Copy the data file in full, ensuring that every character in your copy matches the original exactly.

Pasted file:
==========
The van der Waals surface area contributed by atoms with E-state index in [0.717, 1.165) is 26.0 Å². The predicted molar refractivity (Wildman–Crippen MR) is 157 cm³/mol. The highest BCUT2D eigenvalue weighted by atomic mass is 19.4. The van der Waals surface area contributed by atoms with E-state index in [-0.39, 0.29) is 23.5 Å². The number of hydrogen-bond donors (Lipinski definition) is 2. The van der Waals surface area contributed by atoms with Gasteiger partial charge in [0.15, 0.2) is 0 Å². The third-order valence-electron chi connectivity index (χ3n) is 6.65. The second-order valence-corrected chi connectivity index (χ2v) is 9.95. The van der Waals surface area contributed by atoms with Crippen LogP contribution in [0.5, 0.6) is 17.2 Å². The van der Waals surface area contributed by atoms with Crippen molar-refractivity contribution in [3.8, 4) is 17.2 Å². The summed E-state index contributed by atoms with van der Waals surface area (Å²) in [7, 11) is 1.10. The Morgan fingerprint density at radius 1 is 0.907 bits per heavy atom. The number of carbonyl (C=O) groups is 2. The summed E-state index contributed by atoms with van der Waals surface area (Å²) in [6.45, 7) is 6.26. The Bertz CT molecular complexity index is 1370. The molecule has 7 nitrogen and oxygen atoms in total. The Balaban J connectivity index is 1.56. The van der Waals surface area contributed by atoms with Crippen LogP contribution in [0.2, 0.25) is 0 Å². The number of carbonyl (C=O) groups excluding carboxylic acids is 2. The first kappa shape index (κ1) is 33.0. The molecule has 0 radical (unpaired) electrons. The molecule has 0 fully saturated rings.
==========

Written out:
The van der Waals surface area contributed by atoms with E-state index in [0.717, 1.165) is 26.0 Å². The predicted molar refractivity (Wildman–Crippen MR) is 157 cm³/mol. The highest BCUT2D eigenvalue weighted by atomic mass is 19.4. The van der Waals surface area contributed by atoms with E-state index in [-0.39, 0.29) is 23.5 Å². The number of hydrogen-bond donors (Lipinski definition) is 2. The van der Waals surface area contributed by atoms with Gasteiger partial charge in [0.15, 0.2) is 0 Å². The third-order valence-electron chi connectivity index (χ3n) is 6.65. The second-order valence-corrected chi connectivity index (χ2v) is 9.95. The van der Waals surface area contributed by atoms with Crippen LogP contribution in [0.5, 0.6) is 17.2 Å². The van der Waals surface area contributed by atoms with Crippen molar-refractivity contribution in [3.8, 4) is 17.2 Å². The summed E-state index contributed by atoms with van der Waals surface area (Å²) in [7, 11) is 1.10. The Morgan fingerprint density at radius 1 is 0.907 bits per heavy atom. The number of carbonyl (C=O) groups is 2. The summed E-state index contributed by atoms with van der Waals surface area (Å²) in [6.45, 7) is 6.26. The Bertz CT molecular complexity index is 1370. The molecule has 7 nitrogen and oxygen atoms in total. The Balaban J connectivity index is 1.56. The van der Waals surface area contributed by atoms with Crippen LogP contribution in [0.2, 0.25) is 0 Å². The number of carbonyl (C=O) groups excluding carboxylic acids is 2. The first kappa shape index (κ1) is 33.0. The molecule has 0 radical (unpaired) electrons. The molecule has 0 fully saturated rings.